Japan’s Act on the Protection of Personal Information (APPI)
APPI regulates privacy protection in Japan as well as activities of the Personal Information Protection Commission (PPC), a central agency that acts as a supervisory governmental organization on issues of privacy protection. APPI was initially enforced in 2003 and has since been amended twice—once in 2015 and the latest version went into effect in 2022. This recent amendment focuses on improving transparency between organizations that mine data and Japan’s citizens. APPI provisions dictate that the law be reviewed and updated every three years to accommodate the latest developments and maintain relevancy.
The 2022 update brought with it the establishment of the Personal Information Protection Commission (PPC), an independent agency that, among others, protects the rights and interests of individuals and promotes the proper and effective use of personal information. Japan also became the first country to earn an adequacy decision from the European Union, since APPI comes very close to their General Data Protection Regulation (GDPR). APPI levies ¥100 million (roughly $815,000 USD) in non-compliance penalties. Organizations and individuals found guilty can also face imprisonment of up to a year.
Key Principles of APPI
- The APPI framework is similar to the EU’s GDPR as it has extraterritorial reach. It applies to companies and organizations located within the country as well as outside, that provide products and services to the citizens of Japan.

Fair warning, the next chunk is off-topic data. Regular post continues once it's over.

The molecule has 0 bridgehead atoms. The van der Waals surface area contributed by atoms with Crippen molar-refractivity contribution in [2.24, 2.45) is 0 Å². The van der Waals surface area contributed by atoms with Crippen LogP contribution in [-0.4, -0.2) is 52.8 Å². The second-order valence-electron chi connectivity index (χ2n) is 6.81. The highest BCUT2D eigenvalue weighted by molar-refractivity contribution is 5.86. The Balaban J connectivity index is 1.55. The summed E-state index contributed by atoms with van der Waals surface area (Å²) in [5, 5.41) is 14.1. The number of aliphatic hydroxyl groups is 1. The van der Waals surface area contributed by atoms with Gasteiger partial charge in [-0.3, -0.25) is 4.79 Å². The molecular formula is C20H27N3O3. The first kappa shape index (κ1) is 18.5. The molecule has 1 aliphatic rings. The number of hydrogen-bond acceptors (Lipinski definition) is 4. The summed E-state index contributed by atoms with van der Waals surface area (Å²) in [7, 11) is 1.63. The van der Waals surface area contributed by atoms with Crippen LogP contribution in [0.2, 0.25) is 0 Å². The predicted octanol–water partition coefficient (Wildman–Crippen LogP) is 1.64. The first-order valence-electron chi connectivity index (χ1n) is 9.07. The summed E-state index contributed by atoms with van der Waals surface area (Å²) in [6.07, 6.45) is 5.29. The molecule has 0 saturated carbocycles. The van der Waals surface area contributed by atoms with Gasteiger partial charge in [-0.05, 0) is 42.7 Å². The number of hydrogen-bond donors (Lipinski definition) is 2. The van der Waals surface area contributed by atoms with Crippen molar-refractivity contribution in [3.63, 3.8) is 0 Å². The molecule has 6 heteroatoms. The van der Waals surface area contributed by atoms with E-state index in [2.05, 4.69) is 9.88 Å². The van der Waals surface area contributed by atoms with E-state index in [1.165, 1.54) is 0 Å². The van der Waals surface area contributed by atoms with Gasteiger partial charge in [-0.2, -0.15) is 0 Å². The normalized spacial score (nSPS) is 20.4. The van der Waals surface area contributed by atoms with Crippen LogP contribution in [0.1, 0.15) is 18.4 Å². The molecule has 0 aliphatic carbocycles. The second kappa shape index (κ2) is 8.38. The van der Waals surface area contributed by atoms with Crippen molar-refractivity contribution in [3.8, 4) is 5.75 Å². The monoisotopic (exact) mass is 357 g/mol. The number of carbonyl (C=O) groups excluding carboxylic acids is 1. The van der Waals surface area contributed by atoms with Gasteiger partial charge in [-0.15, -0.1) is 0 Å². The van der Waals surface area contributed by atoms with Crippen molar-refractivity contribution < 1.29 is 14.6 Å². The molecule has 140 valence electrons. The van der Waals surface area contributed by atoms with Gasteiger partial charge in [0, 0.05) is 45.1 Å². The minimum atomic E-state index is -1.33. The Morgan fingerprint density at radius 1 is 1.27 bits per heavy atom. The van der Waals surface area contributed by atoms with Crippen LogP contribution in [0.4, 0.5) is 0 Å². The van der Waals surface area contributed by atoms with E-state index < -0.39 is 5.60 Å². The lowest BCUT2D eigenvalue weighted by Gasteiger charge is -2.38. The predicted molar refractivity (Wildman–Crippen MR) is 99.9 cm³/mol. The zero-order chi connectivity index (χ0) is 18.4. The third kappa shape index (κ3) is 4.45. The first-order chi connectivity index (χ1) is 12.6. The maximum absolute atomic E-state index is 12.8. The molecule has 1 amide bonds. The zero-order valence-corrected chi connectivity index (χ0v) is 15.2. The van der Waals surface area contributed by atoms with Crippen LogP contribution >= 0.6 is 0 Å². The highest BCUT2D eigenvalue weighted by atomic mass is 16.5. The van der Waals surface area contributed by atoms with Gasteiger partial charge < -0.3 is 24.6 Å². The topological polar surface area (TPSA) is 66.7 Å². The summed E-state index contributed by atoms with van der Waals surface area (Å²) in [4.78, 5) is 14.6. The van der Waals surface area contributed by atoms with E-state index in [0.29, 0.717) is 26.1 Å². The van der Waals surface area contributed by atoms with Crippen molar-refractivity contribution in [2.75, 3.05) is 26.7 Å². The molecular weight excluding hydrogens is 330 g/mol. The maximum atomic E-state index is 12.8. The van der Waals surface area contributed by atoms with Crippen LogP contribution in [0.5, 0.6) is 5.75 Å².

- APPI applies to two kinds of protected data. Personal data refers to identification details such as biometrics, date of birth, etc. Special care-required data refers to data that could be used for discrimination and prejudice such as political and religious beliefs, medical history, and criminal records.
- Similar to GDPR, APPI gives individuals the right to know why their data is being collected and how the organization intends to use it.
- Individuals can opt-out or request deletion of their personal data.
- Individuals can request their personal data in hard copy or electronic format, as well as rectify incorrect information.
- APPI requires companies to use necessary safety and cybersecurity measures to protect data.
- The 2020 amendment requires that the Personal Information Protection Commission (PPC), as well as data subjects, must be notified in case of a data breach.
- The 2020 amendment restricted use of the opt-out exception for third-party transfers. Companies can no longer transfer personal data collected by deceitful or improper means or continue to transfer personal information based on the previous opt-out exception. If a company wishes to continue transferring that data, it must obtain direct consent from the data subject.
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